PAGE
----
It seems hardly a day goes by without fresh news about Apple’s supply chain issues. The recent ones focus on the impact of COVID-19 lockdowns in China, but the global chip shortage continues to bite.
Apple had hoped Chinese display maker BOE would be able to manufacture up to 40 million iPhone displays this year. A shortage of display driver chips saw the target reduced to 30M, but even that is now in doubt…
We have previously described the context of the problem.
The global chip shortage was created by a combination of factors. These include increased demand for technology during the pandemic, COVID-related production disruption, and growing demand for chips from automakers; as cars rely on an increasing number of microprocessor-based units.
The biggest problem isn’t with CPUs and GPUs, but much more mundane chips like display drivers and power management systems. These relatively low-tech chips are used in a large number of devices, including those from Apple.
Apple CEO Tim Cook has revealed that supply constraints have cost Apple $6 billion in each of the past two quarters.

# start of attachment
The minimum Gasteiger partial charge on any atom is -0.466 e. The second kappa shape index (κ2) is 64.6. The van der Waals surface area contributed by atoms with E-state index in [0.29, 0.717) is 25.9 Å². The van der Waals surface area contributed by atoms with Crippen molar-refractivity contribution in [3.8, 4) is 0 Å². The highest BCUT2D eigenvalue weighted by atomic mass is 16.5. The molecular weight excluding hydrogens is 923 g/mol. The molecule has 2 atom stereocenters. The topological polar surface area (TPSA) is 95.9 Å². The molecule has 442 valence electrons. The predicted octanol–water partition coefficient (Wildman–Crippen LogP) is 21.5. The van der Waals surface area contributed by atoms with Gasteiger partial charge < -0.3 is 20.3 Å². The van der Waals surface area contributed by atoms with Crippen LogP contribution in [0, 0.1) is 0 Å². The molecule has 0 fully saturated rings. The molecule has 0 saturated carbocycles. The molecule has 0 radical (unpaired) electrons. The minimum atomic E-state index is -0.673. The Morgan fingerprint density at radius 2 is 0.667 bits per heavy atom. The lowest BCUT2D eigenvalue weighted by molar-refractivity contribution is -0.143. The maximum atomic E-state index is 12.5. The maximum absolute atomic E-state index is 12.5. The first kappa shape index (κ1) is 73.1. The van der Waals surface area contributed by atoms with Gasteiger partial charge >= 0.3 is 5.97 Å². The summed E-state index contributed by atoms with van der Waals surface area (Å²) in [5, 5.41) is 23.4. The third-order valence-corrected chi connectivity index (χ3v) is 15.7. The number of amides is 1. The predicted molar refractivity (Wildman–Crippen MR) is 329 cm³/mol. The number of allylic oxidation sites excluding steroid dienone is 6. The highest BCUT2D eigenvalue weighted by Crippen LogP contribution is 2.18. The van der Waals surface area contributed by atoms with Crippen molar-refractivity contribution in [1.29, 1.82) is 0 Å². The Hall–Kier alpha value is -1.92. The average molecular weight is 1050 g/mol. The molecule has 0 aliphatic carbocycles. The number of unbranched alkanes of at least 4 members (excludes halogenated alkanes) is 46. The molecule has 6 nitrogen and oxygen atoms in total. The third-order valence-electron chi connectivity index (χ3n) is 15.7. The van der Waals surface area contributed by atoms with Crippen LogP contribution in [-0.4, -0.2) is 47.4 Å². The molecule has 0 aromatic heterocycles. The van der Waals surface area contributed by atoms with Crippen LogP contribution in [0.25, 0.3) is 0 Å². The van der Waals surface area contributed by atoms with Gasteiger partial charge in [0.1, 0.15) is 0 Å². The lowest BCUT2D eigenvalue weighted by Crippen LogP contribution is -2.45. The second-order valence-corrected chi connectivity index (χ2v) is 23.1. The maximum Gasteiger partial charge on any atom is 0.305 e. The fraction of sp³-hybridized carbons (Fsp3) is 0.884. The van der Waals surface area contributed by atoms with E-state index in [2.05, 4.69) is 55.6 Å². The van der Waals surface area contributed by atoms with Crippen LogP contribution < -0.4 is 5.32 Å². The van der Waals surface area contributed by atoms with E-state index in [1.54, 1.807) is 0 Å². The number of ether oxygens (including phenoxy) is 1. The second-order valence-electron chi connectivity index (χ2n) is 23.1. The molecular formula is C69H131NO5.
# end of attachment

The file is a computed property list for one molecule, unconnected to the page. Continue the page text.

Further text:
Apple previously asked BOE to ship up to 40 million iPhone screens this year, to complement supplies from Samsung and LG. It was reported earlier this year that a shortage of display drivers made that goal unlikely, but now even 30 million seems optimistic.
Apple’s supply chain issues persist
The Electric reports that BOE’s chip supply position has deteriorated and it is also struggling with yield rates.
BOE is expected to continue to face production issues with iPhone OLED panels due to continued chip shortages, TheElec has learned.
The Chinese display panel maker’s production volume for panels has plummeted since February due to the shortage of display driver ICs, as TheElec reported earlier. The yield rate of panels also appears to be an issue, sources said.
BOE’s production problem due to the situation is expected to continue until at least May, they added. […]
LX Semicon chose to supply LG Display first due to the situation.
FTC: We use revenue-generating automatic affiliate links. After.
Check out 9to5Mac on YouTube for more Apple news: